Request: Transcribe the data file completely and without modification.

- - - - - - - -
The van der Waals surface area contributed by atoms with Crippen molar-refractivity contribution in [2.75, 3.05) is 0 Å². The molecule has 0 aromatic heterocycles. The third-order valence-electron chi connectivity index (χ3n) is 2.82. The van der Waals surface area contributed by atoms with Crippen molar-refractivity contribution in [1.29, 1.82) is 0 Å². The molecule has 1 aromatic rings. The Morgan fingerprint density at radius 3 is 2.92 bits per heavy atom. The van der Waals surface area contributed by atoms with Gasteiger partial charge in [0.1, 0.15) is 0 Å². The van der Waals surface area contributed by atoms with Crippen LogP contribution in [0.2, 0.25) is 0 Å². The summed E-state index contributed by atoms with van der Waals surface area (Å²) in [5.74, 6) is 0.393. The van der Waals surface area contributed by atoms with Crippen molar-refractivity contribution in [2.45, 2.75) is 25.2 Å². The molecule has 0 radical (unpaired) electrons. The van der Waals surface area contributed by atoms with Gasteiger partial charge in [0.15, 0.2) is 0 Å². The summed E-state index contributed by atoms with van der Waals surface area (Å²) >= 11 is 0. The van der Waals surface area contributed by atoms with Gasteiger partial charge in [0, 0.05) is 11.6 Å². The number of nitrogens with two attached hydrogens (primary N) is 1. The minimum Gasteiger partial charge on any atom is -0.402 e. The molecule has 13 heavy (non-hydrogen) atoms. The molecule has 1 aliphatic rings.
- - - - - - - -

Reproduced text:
The van der Waals surface area contributed by atoms with Crippen molar-refractivity contribution in [2.75, 3.05) is 0 Å². The molecule has 0 aromatic heterocycles. The third-order valence-electron chi connectivity index (χ3n) is 2.82. The van der Waals surface area contributed by atoms with Crippen molar-refractivity contribution in [1.29, 1.82) is 0 Å². The molecule has 1 aromatic rings. The Morgan fingerprint density at radius 3 is 2.92 bits per heavy atom. The van der Waals surface area contributed by atoms with Gasteiger partial charge in [0.1, 0.15) is 0 Å². The van der Waals surface area contributed by atoms with Crippen LogP contribution in [0.2, 0.25) is 0 Å². The summed E-state index contributed by atoms with van der Waals surface area (Å²) in [5.74, 6) is 0.393. The van der Waals surface area contributed by atoms with Crippen molar-refractivity contribution in [2.45, 2.75) is 25.2 Å². The molecule has 0 radical (unpaired) electrons. The van der Waals surface area contributed by atoms with Gasteiger partial charge in [0.15, 0.2) is 0 Å². The summed E-state index contributed by atoms with van der Waals surface area (Å²) >= 11 is 0. The van der Waals surface area contributed by atoms with Gasteiger partial charge in [0, 0.05) is 11.6 Å². The number of nitrogens with two attached hydrogens (primary N) is 1. The minimum Gasteiger partial charge on any atom is -0.402 e. The molecule has 13 heavy (non-hydrogen) atoms. The molecule has 1 aliphatic rings.